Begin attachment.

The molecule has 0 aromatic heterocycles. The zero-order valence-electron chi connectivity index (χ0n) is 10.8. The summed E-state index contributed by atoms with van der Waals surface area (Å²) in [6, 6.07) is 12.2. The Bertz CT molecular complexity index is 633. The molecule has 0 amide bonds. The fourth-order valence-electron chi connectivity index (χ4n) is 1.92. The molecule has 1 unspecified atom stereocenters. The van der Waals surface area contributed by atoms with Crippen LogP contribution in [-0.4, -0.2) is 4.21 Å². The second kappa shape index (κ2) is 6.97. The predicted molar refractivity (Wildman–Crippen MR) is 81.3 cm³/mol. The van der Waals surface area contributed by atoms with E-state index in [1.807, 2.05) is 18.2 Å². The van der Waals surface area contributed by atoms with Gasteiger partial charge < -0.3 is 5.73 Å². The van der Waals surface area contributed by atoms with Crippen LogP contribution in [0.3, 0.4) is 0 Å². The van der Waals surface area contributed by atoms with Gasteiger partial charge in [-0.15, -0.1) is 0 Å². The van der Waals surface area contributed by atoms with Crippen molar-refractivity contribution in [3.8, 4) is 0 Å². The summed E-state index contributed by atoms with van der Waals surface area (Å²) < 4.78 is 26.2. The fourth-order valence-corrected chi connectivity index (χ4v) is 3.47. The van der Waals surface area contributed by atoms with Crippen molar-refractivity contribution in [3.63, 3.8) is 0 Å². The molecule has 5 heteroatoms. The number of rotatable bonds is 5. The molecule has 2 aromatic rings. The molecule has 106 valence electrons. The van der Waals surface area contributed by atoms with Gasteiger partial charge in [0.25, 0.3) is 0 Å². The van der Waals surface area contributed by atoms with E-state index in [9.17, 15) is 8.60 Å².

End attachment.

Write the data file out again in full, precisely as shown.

The molecule has 0 aromatic heterocycles. The zero-order valence-electron chi connectivity index (χ0n) is 10.8. The summed E-state index contributed by atoms with van der Waals surface area (Å²) in [6, 6.07) is 12.2. The Bertz CT molecular complexity index is 633. The molecule has 0 amide bonds. The fourth-order valence-electron chi connectivity index (χ4n) is 1.92. The molecule has 1 unspecified atom stereocenters. The van der Waals surface area contributed by atoms with Crippen LogP contribution in [-0.4, -0.2) is 4.21 Å². The second kappa shape index (κ2) is 6.97. The predicted molar refractivity (Wildman–Crippen MR) is 81.3 cm³/mol. The van der Waals surface area contributed by atoms with E-state index in [1.807, 2.05) is 18.2 Å². The van der Waals surface area contributed by atoms with Gasteiger partial charge < -0.3 is 5.73 Å². The van der Waals surface area contributed by atoms with Crippen LogP contribution in [0.3, 0.4) is 0 Å². The van der Waals surface area contributed by atoms with Gasteiger partial charge in [-0.15, -0.1) is 0 Å². The van der Waals surface area contributed by atoms with Crippen molar-refractivity contribution in [3.8, 4) is 0 Å². The summed E-state index contributed by atoms with van der Waals surface area (Å²) < 4.78 is 26.2. The fourth-order valence-corrected chi connectivity index (χ4v) is 3.47. The van der Waals surface area contributed by atoms with Crippen molar-refractivity contribution in [3.63, 3.8) is 0 Å². The molecule has 5 heteroatoms. The number of rotatable bonds is 5. The molecule has 2 aromatic rings. The molecule has 106 valence electrons. The van der Waals surface area contributed by atoms with Gasteiger partial charge in [0.25, 0.3) is 0 Å². The van der Waals surface area contributed by atoms with E-state index in [9.17, 15) is 8.60 Å².